Occupational Dermatitis: What do Employers Need to Know?

15th January 2020

Updated June 2023

Every year around 7,000 people self-report skin problems that are caused or made worse by work (according to the Labour Force Survey). And research by the Health and Safety Executive (HSE) shows that dermatitis accounts for a whole 86% of all occupational skin diseases.

This means contact dermatitis is a serious issue for employers and employees. Luckily, the chances of occupational skin diseases like contact dermatitis occurring can be reduced with careful precautions.

In this post, we’ll explore exactly what workplace dermatitis is, including its causes and symptoms. We’ll also look at ways you can prevent your staff from suffering and what your responsibilities are as an employer.

What are the symptoms of workplace dermatitis?

Dermatitis is inflammation of the skin, so the main symptoms are dry, cracked, and itchy skin. It can also cause visible redness and swelling as well as a burning sensation. Severe cases can even weep or bleed.

At its worst, dermatitis is incredibly painful – even debilitating. This makes it important to catch early, while symptoms are mild.

Unfortunately, people often dismiss mild symptoms as an ‘irritation’ and simply ignore it. But if they continue to be exposed to whatever chemical or process is causing it, it will get worse. Prolonged exposure or suffering can scar or do long-term skin damage.

The symptoms of dermatitis and eczema are universal, so the only way to diagnose an occupational skin disease is by looking at the most likely cause. If your workplace exposes you to irritants and you develop contact dermatitis, it is classed as an occupational skin disease.

What are the different types of occupational dermatitis?

When it comes to work-related dermatitis there are two types: irritant contact dermatitis and allergic contact dermatitis.

The symptoms are basically the same across both types. They can both vary in severity too. The main difference between the two is the cause.

Irritant Contact Dermatitis

Irritant contact dermatitis is the most common type of occupational skin disease. In fact, around 80% of contact dermatitis is labelled as ‘irritant dermatitis’. It occurs when the skin is injured in some way – often by friction or exposure to cold, water, or harmful chemicals.

With contact irritant dermatitis, the area of skin is being damaged faster than it can repair itself. Inflammation occurs quickly after direct contact with the irritant happens.

The most common ‘irritants’ that cause workplace contact dermatitis are:

  • Acids and alkalis
  • Adhesives
  • Detergents
  • Friction; and
  • Water

Allergic Contact Dermatitis

As its name suggests, allergic dermatitis is actually a form of allergic reaction. When you are exposed to a certain substance, it triggers an inflammatory reaction in your body that shows up as skin irritation.

While this is often caused by skin exposure, it can also happen as a result of ingesting an allergy trigger – though this is unlikely to be down to workplace exposure.

The most common triggers for allergic dermatitis are:

  • Cosmetics
  • Glue
  • Metals; and
  • Rubber

High-Risk Industries for Occupational Dermatitis

Some industries and jobs have a higher risk for occupational skin diseases than others. They usually involve a lot of exposure to potential irritants, such as harsh chemicals, cold or even frequent hand washing.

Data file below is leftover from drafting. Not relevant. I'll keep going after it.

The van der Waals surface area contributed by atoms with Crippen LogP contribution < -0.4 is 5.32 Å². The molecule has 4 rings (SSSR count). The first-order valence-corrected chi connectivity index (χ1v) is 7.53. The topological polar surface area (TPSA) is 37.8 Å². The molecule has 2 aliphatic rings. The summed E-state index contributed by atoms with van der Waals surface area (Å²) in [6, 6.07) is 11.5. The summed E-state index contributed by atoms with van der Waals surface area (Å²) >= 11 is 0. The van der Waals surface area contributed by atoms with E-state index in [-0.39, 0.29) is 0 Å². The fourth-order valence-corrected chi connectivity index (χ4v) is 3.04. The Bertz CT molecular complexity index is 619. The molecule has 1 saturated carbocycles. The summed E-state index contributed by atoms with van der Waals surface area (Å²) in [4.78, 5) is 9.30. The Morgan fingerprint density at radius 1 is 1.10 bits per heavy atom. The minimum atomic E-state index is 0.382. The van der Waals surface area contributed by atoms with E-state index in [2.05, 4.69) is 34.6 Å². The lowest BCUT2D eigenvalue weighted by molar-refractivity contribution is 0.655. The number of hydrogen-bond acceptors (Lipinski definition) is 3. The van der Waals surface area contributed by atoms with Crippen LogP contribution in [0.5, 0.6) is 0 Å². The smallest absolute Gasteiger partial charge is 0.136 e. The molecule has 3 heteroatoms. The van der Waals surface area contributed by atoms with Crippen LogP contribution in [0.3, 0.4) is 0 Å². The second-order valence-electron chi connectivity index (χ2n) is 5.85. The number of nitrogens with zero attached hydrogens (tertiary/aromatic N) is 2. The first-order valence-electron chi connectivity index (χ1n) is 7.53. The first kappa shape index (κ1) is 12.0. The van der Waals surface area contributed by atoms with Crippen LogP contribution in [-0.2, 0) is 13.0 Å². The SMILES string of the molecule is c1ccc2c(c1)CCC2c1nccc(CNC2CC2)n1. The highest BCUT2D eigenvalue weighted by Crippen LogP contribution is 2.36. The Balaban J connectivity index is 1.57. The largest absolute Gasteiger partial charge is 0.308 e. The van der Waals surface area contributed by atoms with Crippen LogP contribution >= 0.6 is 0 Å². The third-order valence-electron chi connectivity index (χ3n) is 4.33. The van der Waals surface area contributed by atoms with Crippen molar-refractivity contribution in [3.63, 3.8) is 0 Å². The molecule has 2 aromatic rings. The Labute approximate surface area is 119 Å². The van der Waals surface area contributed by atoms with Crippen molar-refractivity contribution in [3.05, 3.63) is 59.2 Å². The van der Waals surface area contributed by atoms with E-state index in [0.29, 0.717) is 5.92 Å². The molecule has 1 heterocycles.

The most at-risk industries are:

  • Catering
  • Construction
  • Dentistry
  • Hairdressing
  • Health services
  • Metal machining
  • Motor vehicle repair; and
  • Printing

What chemicals cause dermatitis?

Don’t be fooled into thinking that only harsh or abrasive chemicals can cause dermatitis. In fact, prolonged or frequent skin contact with ‘safe’ substances such as soap or sanitiser can damage the skin barrier and lead to skin disorders.

If your employees need to wash their hands regularly, it’s important that you do what you can to reduce the frequency or offer protections such as personal protective equipment.

How do you control occupational dermatitis?

As with many workplace health risks, it can be impossible to completely erase the risk of contact dermatitis. However, there are a lot of steps you can take to help reduce it.

For example:

  • Using alternative equipment (rather than hands wherever possible)
  • Using protective clothing and gloves
  • Using skin barrier creams when protective gloves aren’t suitable
  • Using safer or weaker alternatives to harsh solutions where possible
  • Washing off contaminants and irritates as quickly as possible
  • Avoiding prolonged periods of ‘wet work’
  • Using moisturisers or emollients regularly

Can dermatitis be cured?

The symptoms of contact dermatitis start to clear up as soon as exposure to the irritant substance stops.

However, as soon as the skin is exposed again the symptoms will likely reappear. It is not possible to cure the underlying sensitivity.

This means that in reality, contact dermatitis can only be managed and not cured completely. This is why it is so important to avoid triggering it in the first place. Prevention is your best option as there is no cure.

What are employers’ legal responsibilities around preventing and managing occupational contact dermatitis?

If your business involves a working environment with a risk of contact dermatitis, it is your legal obligation to assess and reduce that risk as much as possible.

One way to meet this obligation is by carrying out workplace skin surveillance. While minimising exposure to hazardous substances and other control measures should help reduce the risk to employees, you can only truly protect your employees if you also monitor them.

If you are interested in finding out more about skin surveillance and how an occupational health team can support this, get in touch today.

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